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The I-5 Ship Canal Bridge noise reduction test project officially marked its first anniversary earlier this month and the results haven't been as dramatic as had been hoped.
The Washington State Department of Transportation is testing the ability of fabric panels to dampen the reflected noise from the I-5 express lanes. The panels were hung under the I-5 Ship Canal Bridge on a 500-foot test section at the south end of structure, between E. Allison St. And E. Gwinn Place. It was hoped that the panels would provide noticeable and measurable levels of noise reduction for nearby residents.
Unfortunately, that hasn't been the case. The latest readings were similar to the previous three, showing a drop of one to three decibels in noise in the test area. The goal was a four to five decibel reduction. In a press release, WSDOT says its acoustic engineers "have seen a small decrease in noise, but it hasn't varied much from season to season."
The press release says the WSDOT is learning more about "the kind of noise that travels and which kind of noisy noise is most frustrating to local residents." The WSDOT engineers are analyzing the pitch of the reflected noise, its direction and how it bounces to see if the panels can be moved to make them more effective.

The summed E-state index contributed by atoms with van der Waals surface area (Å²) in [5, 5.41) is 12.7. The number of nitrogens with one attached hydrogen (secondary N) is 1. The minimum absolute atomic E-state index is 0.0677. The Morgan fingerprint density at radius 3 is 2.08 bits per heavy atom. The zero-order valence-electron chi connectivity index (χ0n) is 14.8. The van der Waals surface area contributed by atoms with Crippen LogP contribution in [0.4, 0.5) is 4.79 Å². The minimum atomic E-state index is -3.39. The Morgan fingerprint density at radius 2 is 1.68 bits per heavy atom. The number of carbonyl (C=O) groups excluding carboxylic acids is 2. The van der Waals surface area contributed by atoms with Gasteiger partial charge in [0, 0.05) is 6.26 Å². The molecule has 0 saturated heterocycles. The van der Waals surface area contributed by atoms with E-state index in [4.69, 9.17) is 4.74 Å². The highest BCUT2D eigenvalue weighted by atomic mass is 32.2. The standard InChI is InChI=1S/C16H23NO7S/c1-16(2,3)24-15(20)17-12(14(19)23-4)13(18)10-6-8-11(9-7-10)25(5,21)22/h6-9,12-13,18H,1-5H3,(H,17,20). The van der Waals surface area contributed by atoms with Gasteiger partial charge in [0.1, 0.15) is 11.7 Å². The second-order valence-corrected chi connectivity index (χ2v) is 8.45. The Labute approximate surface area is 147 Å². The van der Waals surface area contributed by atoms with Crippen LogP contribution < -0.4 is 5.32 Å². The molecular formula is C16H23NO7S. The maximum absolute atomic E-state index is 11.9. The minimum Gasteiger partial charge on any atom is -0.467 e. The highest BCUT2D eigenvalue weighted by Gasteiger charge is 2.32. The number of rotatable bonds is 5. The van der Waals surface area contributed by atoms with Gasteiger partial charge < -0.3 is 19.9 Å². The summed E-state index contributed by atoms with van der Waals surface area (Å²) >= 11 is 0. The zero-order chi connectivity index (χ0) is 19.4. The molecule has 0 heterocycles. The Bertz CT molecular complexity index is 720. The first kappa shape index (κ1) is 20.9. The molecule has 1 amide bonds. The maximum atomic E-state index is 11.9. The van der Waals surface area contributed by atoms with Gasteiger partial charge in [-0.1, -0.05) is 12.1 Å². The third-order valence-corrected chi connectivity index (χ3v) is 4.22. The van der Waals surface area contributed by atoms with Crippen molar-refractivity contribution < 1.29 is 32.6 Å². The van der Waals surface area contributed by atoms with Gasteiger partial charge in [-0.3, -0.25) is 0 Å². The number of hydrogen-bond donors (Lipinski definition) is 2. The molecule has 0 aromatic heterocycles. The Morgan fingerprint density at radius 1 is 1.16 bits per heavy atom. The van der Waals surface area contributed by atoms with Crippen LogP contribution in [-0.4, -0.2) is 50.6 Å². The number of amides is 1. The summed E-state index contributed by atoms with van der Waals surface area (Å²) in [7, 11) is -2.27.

The press release notes:
Unfortunately, there isn't much money left in the project's budget, so the WSDOT says we probably won't be seeing big changes soon. Sound tests will continue until 2013 when a final report on the project will be issued.
The lastest rest results from the I-5 Ship Canal Bridge noise panel study are in and they show little change from the February results. And that's not good.
It was hoped that the panels, which were installed on the underside of the southern end of the Ship Canal Bridge, would reduce reflected noise from the express lanes by four to five decibels. Instead, reductions of one to three decibels have been recorded. The 500-foot test section is located along Harvard E. and E. Allison.
Jim Laughlin, acoustics engineer for the Washington State Department of Transportation, said in a WSDOT press release that "modeling and replicating noise is tricky. It’s difficult to isolate just one type of noise, in this case express lane noise, measure it and then develop panels to dampen it."
He noted that it's possible the test is reducing express lane noise, but that other traffic noise is so loud that it gets in the way of measuring the reduction.
According to the WSDOT press release, neighbors more than a block...